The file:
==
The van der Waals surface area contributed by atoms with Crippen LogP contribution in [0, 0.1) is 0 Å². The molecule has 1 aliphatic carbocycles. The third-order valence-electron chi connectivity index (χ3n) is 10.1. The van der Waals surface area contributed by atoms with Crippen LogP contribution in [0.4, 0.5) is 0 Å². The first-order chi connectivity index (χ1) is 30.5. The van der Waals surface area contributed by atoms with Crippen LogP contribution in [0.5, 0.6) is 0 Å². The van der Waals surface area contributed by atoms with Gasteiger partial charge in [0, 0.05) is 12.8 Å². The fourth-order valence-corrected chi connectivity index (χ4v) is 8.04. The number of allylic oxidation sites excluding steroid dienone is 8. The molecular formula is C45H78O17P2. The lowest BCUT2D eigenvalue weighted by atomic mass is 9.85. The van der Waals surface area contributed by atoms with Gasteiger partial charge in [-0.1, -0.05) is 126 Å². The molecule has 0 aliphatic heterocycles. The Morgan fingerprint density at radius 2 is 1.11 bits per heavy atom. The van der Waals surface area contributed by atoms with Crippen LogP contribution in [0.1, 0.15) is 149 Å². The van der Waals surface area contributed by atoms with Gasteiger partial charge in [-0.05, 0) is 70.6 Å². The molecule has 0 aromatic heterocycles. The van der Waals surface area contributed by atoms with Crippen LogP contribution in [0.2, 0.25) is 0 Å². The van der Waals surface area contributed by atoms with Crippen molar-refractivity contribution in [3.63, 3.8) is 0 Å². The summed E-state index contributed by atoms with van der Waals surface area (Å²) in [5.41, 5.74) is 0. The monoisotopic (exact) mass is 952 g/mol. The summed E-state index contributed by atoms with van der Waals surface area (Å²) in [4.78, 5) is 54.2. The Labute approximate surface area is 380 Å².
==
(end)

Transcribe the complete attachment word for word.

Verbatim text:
The van der Waals surface area contributed by atoms with Crippen LogP contribution in [0, 0.1) is 0 Å². The molecule has 1 aliphatic carbocycles. The third-order valence-electron chi connectivity index (χ3n) is 10.1. The van der Waals surface area contributed by atoms with Crippen LogP contribution in [0.4, 0.5) is 0 Å². The first-order chi connectivity index (χ1) is 30.5. The van der Waals surface area contributed by atoms with Crippen LogP contribution in [0.5, 0.6) is 0 Å². The van der Waals surface area contributed by atoms with Gasteiger partial charge in [0, 0.05) is 12.8 Å². The fourth-order valence-corrected chi connectivity index (χ4v) is 8.04. The number of allylic oxidation sites excluding steroid dienone is 8. The molecular formula is C45H78O17P2. The lowest BCUT2D eigenvalue weighted by atomic mass is 9.85. The van der Waals surface area contributed by atoms with Gasteiger partial charge in [-0.1, -0.05) is 126 Å². The molecule has 0 aliphatic heterocycles. The Morgan fingerprint density at radius 2 is 1.11 bits per heavy atom. The van der Waals surface area contributed by atoms with Crippen LogP contribution in [0.1, 0.15) is 149 Å². The van der Waals surface area contributed by atoms with Gasteiger partial charge in [-0.05, 0) is 70.6 Å². The molecule has 0 aromatic heterocycles. The van der Waals surface area contributed by atoms with Crippen LogP contribution in [0.2, 0.25) is 0 Å². The van der Waals surface area contributed by atoms with Crippen molar-refractivity contribution in [3.63, 3.8) is 0 Å². The summed E-state index contributed by atoms with van der Waals surface area (Å²) in [5.41, 5.74) is 0. The monoisotopic (exact) mass is 952 g/mol. The summed E-state index contributed by atoms with van der Waals surface area (Å²) in [4.78, 5) is 54.2. The Labute approximate surface area is 380 Å².